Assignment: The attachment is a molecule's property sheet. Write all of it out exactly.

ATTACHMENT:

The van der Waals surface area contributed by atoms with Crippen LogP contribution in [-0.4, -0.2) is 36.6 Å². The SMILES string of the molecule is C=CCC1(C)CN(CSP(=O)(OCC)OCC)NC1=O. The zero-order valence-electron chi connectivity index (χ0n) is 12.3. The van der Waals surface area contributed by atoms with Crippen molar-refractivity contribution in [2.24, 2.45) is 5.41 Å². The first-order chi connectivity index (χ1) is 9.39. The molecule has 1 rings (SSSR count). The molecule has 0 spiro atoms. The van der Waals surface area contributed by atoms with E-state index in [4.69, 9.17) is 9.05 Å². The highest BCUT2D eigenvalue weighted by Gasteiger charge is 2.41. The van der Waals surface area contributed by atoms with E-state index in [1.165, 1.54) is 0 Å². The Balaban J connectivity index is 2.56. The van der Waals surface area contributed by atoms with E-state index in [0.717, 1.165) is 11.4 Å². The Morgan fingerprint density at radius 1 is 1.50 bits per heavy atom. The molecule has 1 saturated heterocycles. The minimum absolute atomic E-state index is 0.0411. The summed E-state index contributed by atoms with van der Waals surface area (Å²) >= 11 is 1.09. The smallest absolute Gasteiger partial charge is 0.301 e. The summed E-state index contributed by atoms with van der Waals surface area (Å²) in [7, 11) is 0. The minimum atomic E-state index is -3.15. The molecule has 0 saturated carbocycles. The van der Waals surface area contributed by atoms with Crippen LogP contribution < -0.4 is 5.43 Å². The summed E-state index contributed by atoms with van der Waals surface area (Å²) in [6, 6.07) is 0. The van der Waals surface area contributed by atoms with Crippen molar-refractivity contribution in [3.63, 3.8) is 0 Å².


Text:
The van der Waals surface area contributed by atoms with Crippen LogP contribution in [-0.4, -0.2) is 36.6 Å². The SMILES string of the molecule is C=CCC1(C)CN(CSP(=O)(OCC)OCC)NC1=O. The zero-order valence-electron chi connectivity index (χ0n) is 12.3. The van der Waals surface area contributed by atoms with Crippen molar-refractivity contribution in [2.24, 2.45) is 5.41 Å². The first-order chi connectivity index (χ1) is 9.39. The molecule has 1 rings (SSSR count). The molecule has 0 spiro atoms. The van der Waals surface area contributed by atoms with E-state index in [4.69, 9.17) is 9.05 Å². The highest BCUT2D eigenvalue weighted by Gasteiger charge is 2.41. The van der Waals surface area contributed by atoms with E-state index in [1.165, 1.54) is 0 Å². The Balaban J connectivity index is 2.56. The van der Waals surface area contributed by atoms with E-state index in [0.717, 1.165) is 11.4 Å². The Morgan fingerprint density at radius 1 is 1.50 bits per heavy atom. The molecule has 1 saturated heterocycles. The minimum absolute atomic E-state index is 0.0411. The summed E-state index contributed by atoms with van der Waals surface area (Å²) >= 11 is 1.09. The smallest absolute Gasteiger partial charge is 0.301 e. The summed E-state index contributed by atoms with van der Waals surface area (Å²) in [7, 11) is 0. The minimum atomic E-state index is -3.15. The molecule has 0 saturated carbocycles. The van der Waals surface area contributed by atoms with Crippen LogP contribution < -0.4 is 5.43 Å². The summed E-state index contributed by atoms with van der Waals surface area (Å²) in [6, 6.07) is 0. The van der Waals surface area contributed by atoms with Crippen molar-refractivity contribution in [3.63, 3.8) is 0 Å².